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The Implications for Tax Litigation of the Supreme Court’s Decision in Michigan v. EPA

Posted on July 2, 2015

We welcome back Patrick J. Smith of Ivins, Phillips & Barker. Pat discusses Michigan v EPA, a Supreme Court decision from earlier this week. Somewhat lost in the shuffle of the Court’s major decisions on ACA and same-sex marriage, Michigan v EPA is a significant administrative law case that may come into play when there are challenges to the validity of select tax regulations, including the Florida Bankers challenge to regulations requiring the reporting of interest income earned by non-resident aliens. Les

On Monday of this week, the last day on which it issued decisions for the current term, the Supreme Court issued its opinion in Michigan v. EPA. This case involved a challenge to the validity of a regulation issued by the EPA. The statutory provision that was at issue in the case directed the EPA to regulate hazardous air pollutant emissions by fossil-fuel-powered electric generating plants if the agency determined that regulating these emissions was “appropriate and necessary.” As part of its analysis, the agency determined that the annual cost for the generating plants to comply with this type of regulation would be $9.6 billion and that the direct annual health benefits of imposing this type of regulation would be $4 to $6 million. However, the agency also determined that “costs should not be considered” in making the decision as to whether it was “appropriate” to regulate these emissions. The agency determined based on other considerations that regulation of these emissions was “appropriate” and “necessary.”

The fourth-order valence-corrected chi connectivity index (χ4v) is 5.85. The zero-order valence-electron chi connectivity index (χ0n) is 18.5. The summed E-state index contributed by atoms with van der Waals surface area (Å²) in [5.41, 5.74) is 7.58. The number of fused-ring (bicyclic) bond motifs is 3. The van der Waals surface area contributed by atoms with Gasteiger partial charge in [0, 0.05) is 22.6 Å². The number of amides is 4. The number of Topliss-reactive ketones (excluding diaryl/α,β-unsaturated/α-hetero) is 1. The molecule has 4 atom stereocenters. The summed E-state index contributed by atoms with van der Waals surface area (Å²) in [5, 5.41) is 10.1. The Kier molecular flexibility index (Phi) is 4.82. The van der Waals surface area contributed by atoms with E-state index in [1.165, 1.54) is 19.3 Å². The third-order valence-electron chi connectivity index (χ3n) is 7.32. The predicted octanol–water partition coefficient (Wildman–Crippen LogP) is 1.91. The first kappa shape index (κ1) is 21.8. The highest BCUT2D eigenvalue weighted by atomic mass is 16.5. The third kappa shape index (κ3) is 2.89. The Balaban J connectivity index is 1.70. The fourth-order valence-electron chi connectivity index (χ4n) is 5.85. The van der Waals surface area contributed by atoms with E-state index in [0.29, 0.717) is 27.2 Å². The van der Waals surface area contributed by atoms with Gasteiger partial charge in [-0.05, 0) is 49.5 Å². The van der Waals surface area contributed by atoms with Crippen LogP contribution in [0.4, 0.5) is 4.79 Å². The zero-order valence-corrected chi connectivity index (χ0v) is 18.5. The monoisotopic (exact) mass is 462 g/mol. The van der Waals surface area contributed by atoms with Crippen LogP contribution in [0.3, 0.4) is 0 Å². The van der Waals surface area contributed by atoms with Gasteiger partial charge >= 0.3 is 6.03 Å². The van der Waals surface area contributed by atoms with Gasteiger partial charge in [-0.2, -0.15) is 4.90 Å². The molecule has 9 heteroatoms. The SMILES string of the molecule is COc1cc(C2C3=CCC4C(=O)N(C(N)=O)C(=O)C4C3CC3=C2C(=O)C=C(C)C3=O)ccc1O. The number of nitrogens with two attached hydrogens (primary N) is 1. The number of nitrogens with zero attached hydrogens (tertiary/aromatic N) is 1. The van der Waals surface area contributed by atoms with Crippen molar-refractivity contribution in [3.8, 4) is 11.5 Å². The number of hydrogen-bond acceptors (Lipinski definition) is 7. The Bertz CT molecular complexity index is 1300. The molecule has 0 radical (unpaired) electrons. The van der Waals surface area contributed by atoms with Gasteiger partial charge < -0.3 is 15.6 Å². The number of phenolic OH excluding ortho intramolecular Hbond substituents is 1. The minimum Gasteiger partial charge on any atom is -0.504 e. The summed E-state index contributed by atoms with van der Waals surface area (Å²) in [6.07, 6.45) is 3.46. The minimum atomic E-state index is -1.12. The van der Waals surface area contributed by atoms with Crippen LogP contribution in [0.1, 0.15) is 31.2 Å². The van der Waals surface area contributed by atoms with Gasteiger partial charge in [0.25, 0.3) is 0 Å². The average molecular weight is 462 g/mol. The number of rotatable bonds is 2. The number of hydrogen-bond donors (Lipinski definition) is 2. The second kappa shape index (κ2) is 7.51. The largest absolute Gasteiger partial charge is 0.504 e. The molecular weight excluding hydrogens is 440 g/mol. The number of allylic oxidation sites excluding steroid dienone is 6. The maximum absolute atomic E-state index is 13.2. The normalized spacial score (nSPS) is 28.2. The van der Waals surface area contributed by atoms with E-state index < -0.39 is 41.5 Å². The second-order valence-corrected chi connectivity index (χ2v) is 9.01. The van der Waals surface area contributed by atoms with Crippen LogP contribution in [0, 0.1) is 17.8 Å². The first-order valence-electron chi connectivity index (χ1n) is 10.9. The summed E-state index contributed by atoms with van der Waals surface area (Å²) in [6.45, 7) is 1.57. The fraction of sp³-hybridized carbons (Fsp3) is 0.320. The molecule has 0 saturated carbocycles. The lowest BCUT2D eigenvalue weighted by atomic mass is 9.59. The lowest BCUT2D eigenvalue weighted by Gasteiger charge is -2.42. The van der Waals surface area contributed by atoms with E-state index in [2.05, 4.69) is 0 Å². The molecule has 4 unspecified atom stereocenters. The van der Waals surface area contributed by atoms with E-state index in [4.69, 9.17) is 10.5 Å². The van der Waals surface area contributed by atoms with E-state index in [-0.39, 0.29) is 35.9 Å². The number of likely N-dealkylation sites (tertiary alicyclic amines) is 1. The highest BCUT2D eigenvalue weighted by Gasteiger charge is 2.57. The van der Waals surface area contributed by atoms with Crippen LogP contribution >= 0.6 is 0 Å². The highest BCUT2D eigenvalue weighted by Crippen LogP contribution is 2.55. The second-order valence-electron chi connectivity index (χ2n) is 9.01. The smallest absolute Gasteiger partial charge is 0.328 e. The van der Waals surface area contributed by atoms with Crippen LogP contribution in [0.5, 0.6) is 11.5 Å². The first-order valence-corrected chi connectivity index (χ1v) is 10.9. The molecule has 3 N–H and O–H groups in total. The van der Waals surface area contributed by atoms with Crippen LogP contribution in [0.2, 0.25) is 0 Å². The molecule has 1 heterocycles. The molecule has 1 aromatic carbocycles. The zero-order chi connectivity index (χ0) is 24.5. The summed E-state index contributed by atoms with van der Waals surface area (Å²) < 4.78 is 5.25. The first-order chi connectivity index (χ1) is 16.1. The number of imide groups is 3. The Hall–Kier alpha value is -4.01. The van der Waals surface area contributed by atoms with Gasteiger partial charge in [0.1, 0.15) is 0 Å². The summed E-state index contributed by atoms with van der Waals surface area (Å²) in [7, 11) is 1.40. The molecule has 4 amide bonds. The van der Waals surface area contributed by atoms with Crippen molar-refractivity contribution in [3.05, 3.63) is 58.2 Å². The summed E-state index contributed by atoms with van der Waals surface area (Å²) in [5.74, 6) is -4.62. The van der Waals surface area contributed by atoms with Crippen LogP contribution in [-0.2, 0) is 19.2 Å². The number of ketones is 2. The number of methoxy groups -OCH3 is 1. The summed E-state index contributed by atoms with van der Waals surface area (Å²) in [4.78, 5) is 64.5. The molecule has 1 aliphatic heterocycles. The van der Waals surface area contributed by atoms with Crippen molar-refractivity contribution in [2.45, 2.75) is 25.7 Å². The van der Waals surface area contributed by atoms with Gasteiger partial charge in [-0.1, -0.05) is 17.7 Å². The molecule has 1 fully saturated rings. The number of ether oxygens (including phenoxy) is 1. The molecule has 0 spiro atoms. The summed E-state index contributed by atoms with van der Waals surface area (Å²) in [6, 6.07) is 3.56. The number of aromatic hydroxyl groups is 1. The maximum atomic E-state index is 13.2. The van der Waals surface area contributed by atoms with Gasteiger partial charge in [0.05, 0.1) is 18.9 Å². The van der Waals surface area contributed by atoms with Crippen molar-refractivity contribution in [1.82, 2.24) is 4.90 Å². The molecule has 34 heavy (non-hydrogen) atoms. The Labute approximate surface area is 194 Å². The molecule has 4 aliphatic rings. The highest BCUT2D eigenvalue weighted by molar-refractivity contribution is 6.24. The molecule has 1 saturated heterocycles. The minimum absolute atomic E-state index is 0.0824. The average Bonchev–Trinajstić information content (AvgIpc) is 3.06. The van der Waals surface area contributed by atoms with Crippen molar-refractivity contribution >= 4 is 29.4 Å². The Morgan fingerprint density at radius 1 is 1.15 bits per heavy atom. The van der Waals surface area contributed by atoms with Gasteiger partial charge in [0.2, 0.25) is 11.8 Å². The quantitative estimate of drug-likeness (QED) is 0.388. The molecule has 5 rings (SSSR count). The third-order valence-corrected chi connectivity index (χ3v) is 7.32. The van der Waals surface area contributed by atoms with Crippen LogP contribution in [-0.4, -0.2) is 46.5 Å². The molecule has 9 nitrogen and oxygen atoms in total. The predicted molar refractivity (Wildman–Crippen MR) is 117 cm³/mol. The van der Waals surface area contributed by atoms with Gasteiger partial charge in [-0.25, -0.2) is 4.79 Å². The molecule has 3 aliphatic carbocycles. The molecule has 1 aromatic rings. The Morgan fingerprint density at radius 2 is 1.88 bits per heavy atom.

The regulation was challenged on the basis that the EPA’s refusal to consider costs in making the decision as to whether regulation of these emissions was “appropriate” was improper. The D.C. Circuit rejected this challenge in a split decision, with Judge Kavanaugh dissenting from the conclusion that it was proper for the EPA to exclude costs from its decision-making on whether it was “appropriate” for the agency to regulate the emissions that were at issue in this case.

The Supreme Court, in a 5-4 decision, with the majority opinion written by Justice Scalia, reversed the D.C. Circuit and agreed with Judge Kavanaugh that the EPA was wrong to exclude any consideration of costs from its decision-making on whether regulation of these emissions was “appropriate.” While the challenge to the regulation was based on Chevron U.S.A. Inc. v. Natural Resources Defense Council, Inc., nevertheless, the opinion also included significant citations to the Supreme Court’s 1983 landmark decision in Motor Vehicle Manufacturers Association v. State Farm Mutual Automobile Insurance Co., in which the Court provided important guidance on the Administrative Procedure Act’s “arbitrary and capricious” standard for courts to use in reviewing agency action.